3. To be fair, the letter in question was quite illegible. There are a few words I couldn't understand or that I had to guess based on the context. I did have the experience of not being able to understand a book in a foreign language and eventually giving up only to find it much easier years later, when I finally read the whole book.

  4. On another point of conversation: it looks as though The Atlantic Monthly has been reading your confessions. This writer discusses much of the difficulty Professor Doom points out with the multiple bad ideas of depending on adjunct profs as a contingent workforce. She has some interesting data pointing to higher dropout rates for college students with multiple adjuncts teaching classes. She also makes a point that I hope Professor Doom can run with: we're facing the loss of a generation of scholarship because of the way administrations prioritize the nomadic adjuncts.


    Looking forward to your inside opinion on the veracity of this article.

  5. That's a nice overview article, but the fatal flaw is at the end, where there's an assumption made about the integrity of administration (lower rankings? Every administration I've seen has sold out as fast as possible, every time). The final line, "accreditors could change this game overnight" sure does sound like something right out of my post, but the article neglects to mention that accreditation is a fraud, as I've shown many times. It needs to be fixed first, before any other "change" to higher education will be relevant. Right now, even diploma mills are fully accredited; admin can do whatever they want under the current accreditation scheme, that's the simple fact.

    But, I sure hope the article helps adjuncts...I just don't see it happening until accreditation is fixed, and "willingness to hurt children for personal profit" is taken out of the administrator's job description.

    I lean against unions in general, but I see no other way adjuncts will even have a chance in this system. It used to be, your graduate degree WAS your union card, but Educationists destroyed that idea, watering down graduate degrees to the point of irrelevancy.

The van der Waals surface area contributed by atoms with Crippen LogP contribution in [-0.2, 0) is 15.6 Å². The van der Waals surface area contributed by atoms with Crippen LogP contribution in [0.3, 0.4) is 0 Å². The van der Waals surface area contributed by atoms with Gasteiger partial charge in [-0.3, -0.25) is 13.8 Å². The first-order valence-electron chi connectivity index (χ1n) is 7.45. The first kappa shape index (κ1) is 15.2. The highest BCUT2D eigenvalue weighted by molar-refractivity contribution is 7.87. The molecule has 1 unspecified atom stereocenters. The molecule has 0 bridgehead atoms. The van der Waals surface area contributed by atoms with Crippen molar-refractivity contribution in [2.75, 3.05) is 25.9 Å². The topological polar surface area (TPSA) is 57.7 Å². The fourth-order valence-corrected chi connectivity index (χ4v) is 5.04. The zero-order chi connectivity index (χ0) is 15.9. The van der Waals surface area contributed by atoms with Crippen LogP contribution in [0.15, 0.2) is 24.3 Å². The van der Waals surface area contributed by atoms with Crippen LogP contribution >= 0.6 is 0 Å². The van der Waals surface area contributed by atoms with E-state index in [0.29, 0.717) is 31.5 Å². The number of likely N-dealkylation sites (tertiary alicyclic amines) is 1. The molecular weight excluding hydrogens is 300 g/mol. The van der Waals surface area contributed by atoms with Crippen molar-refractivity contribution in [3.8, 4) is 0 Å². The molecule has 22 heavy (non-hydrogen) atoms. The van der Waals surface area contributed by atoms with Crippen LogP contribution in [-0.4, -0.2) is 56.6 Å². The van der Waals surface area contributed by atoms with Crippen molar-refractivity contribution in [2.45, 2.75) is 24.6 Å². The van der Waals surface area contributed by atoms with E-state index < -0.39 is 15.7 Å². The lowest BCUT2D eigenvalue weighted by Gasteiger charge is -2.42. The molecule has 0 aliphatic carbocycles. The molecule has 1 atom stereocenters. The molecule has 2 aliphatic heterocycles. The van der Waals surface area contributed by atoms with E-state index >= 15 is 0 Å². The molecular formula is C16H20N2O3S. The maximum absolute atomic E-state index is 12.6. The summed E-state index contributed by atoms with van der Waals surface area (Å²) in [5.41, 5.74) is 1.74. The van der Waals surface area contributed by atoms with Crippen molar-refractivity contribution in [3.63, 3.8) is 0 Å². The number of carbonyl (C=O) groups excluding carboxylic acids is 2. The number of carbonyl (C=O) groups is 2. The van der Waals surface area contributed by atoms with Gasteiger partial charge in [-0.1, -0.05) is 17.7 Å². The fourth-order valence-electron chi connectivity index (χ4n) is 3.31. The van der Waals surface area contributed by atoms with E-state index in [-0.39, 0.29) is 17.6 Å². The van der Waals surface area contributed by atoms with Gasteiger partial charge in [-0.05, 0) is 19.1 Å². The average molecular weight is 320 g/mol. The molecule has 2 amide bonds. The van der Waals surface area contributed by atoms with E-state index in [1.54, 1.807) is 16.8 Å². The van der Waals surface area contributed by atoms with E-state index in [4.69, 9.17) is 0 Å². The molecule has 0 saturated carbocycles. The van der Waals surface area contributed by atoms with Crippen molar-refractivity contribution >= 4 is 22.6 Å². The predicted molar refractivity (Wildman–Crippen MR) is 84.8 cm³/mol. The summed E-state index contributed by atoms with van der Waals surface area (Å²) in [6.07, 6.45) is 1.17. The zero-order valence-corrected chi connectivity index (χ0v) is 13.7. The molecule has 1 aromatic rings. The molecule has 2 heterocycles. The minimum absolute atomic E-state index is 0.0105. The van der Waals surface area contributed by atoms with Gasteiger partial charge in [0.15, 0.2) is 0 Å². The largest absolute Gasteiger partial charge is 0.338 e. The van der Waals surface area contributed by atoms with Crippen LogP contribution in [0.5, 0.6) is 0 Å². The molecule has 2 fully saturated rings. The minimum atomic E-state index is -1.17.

Perhaps I will address this article eventually, but I have three more essays on CC to post.

  6. Fractions is where things start going wrong in the urban schools. Even with your method, the children have to know how to multiply numbers -- and teaching the multiplication tables today is considered passe ("we've got calculators now"). The lack of drill question is also a big problem. Modern math teaching emphasizes concepts but de-emphasizes memorization (of the multiplication tables, for example) and drill problems (which are essential to acquiring real skill). To compound the error, the emphasis on concepts goes into lengthy and utterly redundant explanations of why something is so rather than how to solve concrete problems. Even mathematicians and physicists generally don't work this way -- they try to solve concrete problems, stumble across some heuristic and ad hoc way of solving them, and only subsequently try to polish them, generalize them, and explain *why* they work (with varying degrees of accuracy and plausibility).

  7. Back in 1958, in third grade, we memorized the multiplication and division tables. We were tested daily, briefly, too less than ten minutes in speed tests.

    I even recited the tables while skipping to the jump rope!

    During my life making prototypes for IBM and Texas Instruments and building houses, being able to do math in my head was great!